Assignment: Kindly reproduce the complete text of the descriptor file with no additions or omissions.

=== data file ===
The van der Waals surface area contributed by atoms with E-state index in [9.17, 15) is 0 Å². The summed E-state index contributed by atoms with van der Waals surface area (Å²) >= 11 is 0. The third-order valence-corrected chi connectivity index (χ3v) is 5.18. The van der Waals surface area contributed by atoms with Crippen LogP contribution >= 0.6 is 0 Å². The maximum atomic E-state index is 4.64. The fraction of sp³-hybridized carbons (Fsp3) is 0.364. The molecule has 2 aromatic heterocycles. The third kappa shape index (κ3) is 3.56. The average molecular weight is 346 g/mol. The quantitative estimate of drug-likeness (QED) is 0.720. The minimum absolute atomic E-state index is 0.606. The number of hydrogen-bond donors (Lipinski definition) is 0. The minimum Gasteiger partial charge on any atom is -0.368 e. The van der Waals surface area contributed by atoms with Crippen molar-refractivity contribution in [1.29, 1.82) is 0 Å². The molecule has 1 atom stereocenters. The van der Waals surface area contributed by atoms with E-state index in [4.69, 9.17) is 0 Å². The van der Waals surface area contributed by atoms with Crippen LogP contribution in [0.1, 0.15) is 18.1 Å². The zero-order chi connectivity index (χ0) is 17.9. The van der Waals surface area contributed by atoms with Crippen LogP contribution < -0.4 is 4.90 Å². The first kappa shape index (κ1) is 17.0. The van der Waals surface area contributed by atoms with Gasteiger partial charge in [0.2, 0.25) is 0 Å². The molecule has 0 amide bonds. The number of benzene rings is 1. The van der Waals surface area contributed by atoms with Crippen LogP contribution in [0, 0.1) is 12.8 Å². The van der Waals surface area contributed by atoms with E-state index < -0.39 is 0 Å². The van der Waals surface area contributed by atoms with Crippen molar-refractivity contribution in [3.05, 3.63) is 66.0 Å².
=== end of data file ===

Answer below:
The van der Waals surface area contributed by atoms with E-state index in [9.17, 15) is 0 Å². The summed E-state index contributed by atoms with van der Waals surface area (Å²) >= 11 is 0. The third-order valence-corrected chi connectivity index (χ3v) is 5.18. The van der Waals surface area contributed by atoms with Crippen LogP contribution >= 0.6 is 0 Å². The maximum atomic E-state index is 4.64. The fraction of sp³-hybridized carbons (Fsp3) is 0.364. The molecule has 2 aromatic heterocycles. The third kappa shape index (κ3) is 3.56. The average molecular weight is 346 g/mol. The quantitative estimate of drug-likeness (QED) is 0.720. The minimum absolute atomic E-state index is 0.606. The number of hydrogen-bond donors (Lipinski definition) is 0. The minimum Gasteiger partial charge on any atom is -0.368 e. The van der Waals surface area contributed by atoms with Crippen molar-refractivity contribution in [1.29, 1.82) is 0 Å². The molecule has 1 atom stereocenters. The van der Waals surface area contributed by atoms with E-state index in [4.69, 9.17) is 0 Å². The van der Waals surface area contributed by atoms with Crippen LogP contribution in [0.1, 0.15) is 18.1 Å². The zero-order chi connectivity index (χ0) is 17.9. The van der Waals surface area contributed by atoms with Crippen LogP contribution < -0.4 is 4.90 Å². The first kappa shape index (κ1) is 17.0. The van der Waals surface area contributed by atoms with Gasteiger partial charge in [0.2, 0.25) is 0 Å². The molecule has 0 amide bonds. The number of benzene rings is 1. The van der Waals surface area contributed by atoms with Crippen LogP contribution in [0, 0.1) is 12.8 Å². The van der Waals surface area contributed by atoms with E-state index < -0.39 is 0 Å². The van der Waals surface area contributed by atoms with Crippen molar-refractivity contribution in [3.05, 3.63) is 66.0 Å².